So have you completely abandoned the desire to return to work in your home country?
It was not quite like that. In the beginning, I honestly did not cultivate this desire, and the thought of returning was always present. After five years of my doctoral studies there, it seemed natural for me to enter the US job market. At that time there were more opportunities than at home, so Slovenia was not the country I wanted to work in. In the meantime, I was already homesick because everyone, both my extended family and friends, were still in Slovenia. After a short consultation and a comparison of the conditions, however, I decided that it made no sense to go back there again. The working conditions in Slovenia are still different, the differences are too big. The idea as such of working and living in the home country is and will always be floating in the air somehow… My wife and I have been in the USA for 13 years, and I am “afraid” that the older the children (5 and 8 years), the more difficult it will be.
What do you do in these situations when you can do your daily work and afford a break, leisure time?
A little less at the moment. The work never ends. In addition to university obligations, there are chores to do, but children, in short, non-stop is something. But now everything is so much more chaotic and disorderly because we are all at home all the time and all the work takes place in a kind of interval. You work until the screaming starts (laughs), then the intervention, then back to work and so it goes on all day. I go running or walking in the surrounding parks where we are allowed to move around. In the meantime, I jump in the pool with the kids (which is not possible in Connecticut at the moment). In the evening you can relax by watching Netflix.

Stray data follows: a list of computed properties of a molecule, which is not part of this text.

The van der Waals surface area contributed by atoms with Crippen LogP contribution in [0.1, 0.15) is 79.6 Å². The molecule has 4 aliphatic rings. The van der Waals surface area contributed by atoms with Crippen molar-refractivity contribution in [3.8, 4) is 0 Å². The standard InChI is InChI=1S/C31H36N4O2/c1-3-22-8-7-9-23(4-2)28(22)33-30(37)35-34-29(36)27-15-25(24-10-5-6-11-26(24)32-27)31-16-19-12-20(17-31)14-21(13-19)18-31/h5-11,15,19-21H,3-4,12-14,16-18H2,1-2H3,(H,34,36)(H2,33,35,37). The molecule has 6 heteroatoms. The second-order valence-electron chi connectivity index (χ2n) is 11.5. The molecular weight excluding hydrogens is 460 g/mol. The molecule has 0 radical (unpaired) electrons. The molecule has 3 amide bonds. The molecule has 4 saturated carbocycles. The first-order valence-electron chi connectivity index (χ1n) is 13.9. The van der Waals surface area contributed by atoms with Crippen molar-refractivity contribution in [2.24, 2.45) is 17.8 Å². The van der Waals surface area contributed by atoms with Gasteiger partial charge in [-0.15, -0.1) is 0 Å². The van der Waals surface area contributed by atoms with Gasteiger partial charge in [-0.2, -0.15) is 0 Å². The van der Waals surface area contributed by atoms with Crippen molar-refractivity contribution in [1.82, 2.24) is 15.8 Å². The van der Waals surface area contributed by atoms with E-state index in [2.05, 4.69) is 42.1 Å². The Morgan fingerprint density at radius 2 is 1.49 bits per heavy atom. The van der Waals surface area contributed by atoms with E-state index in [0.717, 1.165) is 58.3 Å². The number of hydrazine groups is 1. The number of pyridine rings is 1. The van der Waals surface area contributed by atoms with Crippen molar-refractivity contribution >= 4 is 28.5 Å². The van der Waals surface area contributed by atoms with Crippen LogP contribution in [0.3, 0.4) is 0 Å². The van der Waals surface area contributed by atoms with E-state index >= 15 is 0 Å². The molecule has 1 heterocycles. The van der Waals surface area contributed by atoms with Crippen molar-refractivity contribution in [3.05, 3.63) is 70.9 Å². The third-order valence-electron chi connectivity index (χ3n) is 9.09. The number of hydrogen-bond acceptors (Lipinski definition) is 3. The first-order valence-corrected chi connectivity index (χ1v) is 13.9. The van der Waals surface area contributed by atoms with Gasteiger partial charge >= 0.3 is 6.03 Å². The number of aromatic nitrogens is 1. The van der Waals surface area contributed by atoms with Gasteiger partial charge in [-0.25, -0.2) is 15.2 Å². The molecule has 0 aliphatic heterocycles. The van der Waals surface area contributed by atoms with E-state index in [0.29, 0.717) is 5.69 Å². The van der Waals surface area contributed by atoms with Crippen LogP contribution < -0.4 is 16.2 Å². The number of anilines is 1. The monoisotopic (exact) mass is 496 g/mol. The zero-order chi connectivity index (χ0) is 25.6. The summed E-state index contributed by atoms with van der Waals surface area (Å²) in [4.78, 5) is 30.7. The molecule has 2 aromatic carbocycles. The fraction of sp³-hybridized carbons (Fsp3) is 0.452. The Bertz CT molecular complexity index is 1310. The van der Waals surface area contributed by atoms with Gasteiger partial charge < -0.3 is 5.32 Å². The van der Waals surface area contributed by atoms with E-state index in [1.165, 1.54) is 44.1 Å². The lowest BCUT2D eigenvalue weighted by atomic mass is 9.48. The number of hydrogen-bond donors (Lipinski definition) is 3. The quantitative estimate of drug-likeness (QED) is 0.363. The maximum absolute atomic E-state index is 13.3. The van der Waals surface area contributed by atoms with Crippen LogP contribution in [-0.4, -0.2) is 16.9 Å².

What is everyday life in the United States, in public life, through the eyes of a resident and a professor?
It’s pretty messy right now. Some people are afraid and do not know what and how it will be, while others whistle everything that happens around the virus and do not follow instructions. The schools are closed, the children are all at home, and this is already a serious problem for people. Not to mention social security, which is virtually unknown in the US. Many of my students have already lost their jobs, so they do not know how to continue. Otherwise, most Americans have received $1,200 per person, but that may only cover the monthly rent for the apartment and some bills. And that is about it. In San Antonio, the seventh-largest city in the United States, a region with roughly the same population as Slovenia, there have been 1,195 cases of infection and 43 deaths officially linked to Covid-19. In Texas, a city of 30 million people, there are about 23,733 officially recorded cases of infection and 623 deaths. So the situation in our country is not as bad as in New York, for example. However, it is true that Texas ranks 48th in terms of the number of tests per capita, so these figures are probably much higher.
What is the situation at the university, how is the work progressing? Do you also use the Internet predominantly or all by yourself?
The university is closed and everything takes place exclusively via the Internet. Lectures, meetings, office hours… everything is virtual and quite boring. Also in the summer semester everything will be virtual, and for autumn we hope that everything will somehow return to normal. Personally, I doubt it. Fortunately, our salaries at the university have not been cut yet. But I know colleagues all over America where this is not the case. Especially smaller private universities have many problems, and many of them can close their doors forever. The situation is very serious.